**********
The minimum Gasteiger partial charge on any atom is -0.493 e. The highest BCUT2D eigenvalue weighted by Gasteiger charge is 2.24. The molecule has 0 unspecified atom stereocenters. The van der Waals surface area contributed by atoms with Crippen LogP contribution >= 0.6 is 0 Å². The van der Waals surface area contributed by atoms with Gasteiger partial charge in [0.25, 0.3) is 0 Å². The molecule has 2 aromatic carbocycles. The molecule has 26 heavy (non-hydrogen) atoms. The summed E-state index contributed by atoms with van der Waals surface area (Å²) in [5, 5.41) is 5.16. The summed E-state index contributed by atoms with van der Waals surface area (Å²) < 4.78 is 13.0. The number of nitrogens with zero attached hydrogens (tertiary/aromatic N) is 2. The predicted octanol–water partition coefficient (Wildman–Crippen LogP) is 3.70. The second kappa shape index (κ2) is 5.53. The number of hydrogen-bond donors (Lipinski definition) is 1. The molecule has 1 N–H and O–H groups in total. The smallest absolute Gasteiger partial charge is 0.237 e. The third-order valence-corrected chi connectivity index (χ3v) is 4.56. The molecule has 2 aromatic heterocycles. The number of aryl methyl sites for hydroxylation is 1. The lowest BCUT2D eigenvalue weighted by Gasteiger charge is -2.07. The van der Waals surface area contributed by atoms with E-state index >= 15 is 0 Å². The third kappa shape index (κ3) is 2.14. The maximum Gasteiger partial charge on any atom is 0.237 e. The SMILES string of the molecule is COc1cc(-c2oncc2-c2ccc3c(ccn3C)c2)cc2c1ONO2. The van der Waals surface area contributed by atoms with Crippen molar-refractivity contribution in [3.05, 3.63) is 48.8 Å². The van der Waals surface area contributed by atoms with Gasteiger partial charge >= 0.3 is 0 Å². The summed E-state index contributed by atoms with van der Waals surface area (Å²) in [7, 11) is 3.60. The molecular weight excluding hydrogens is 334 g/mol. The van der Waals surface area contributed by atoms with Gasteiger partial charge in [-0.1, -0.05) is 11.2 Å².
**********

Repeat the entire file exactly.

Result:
The minimum Gasteiger partial charge on any atom is -0.493 e. The highest BCUT2D eigenvalue weighted by Gasteiger charge is 2.24. The molecule has 0 unspecified atom stereocenters. The van der Waals surface area contributed by atoms with Crippen LogP contribution >= 0.6 is 0 Å². The van der Waals surface area contributed by atoms with Gasteiger partial charge in [0.25, 0.3) is 0 Å². The molecule has 2 aromatic carbocycles. The molecule has 26 heavy (non-hydrogen) atoms. The summed E-state index contributed by atoms with van der Waals surface area (Å²) in [5, 5.41) is 5.16. The summed E-state index contributed by atoms with van der Waals surface area (Å²) < 4.78 is 13.0. The number of nitrogens with zero attached hydrogens (tertiary/aromatic N) is 2. The predicted octanol–water partition coefficient (Wildman–Crippen LogP) is 3.70. The second kappa shape index (κ2) is 5.53. The number of hydrogen-bond donors (Lipinski definition) is 1. The molecule has 1 N–H and O–H groups in total. The smallest absolute Gasteiger partial charge is 0.237 e. The third-order valence-corrected chi connectivity index (χ3v) is 4.56. The molecule has 2 aromatic heterocycles. The number of aryl methyl sites for hydroxylation is 1. The lowest BCUT2D eigenvalue weighted by Gasteiger charge is -2.07. The van der Waals surface area contributed by atoms with E-state index >= 15 is 0 Å². The third kappa shape index (κ3) is 2.14. The maximum Gasteiger partial charge on any atom is 0.237 e. The SMILES string of the molecule is COc1cc(-c2oncc2-c2ccc3c(ccn3C)c2)cc2c1ONO2. The van der Waals surface area contributed by atoms with Crippen molar-refractivity contribution in [3.05, 3.63) is 48.8 Å². The van der Waals surface area contributed by atoms with Gasteiger partial charge >= 0.3 is 0 Å². The summed E-state index contributed by atoms with van der Waals surface area (Å²) in [7, 11) is 3.60. The molecular weight excluding hydrogens is 334 g/mol. The van der Waals surface area contributed by atoms with Gasteiger partial charge in [-0.1, -0.05) is 11.2 Å².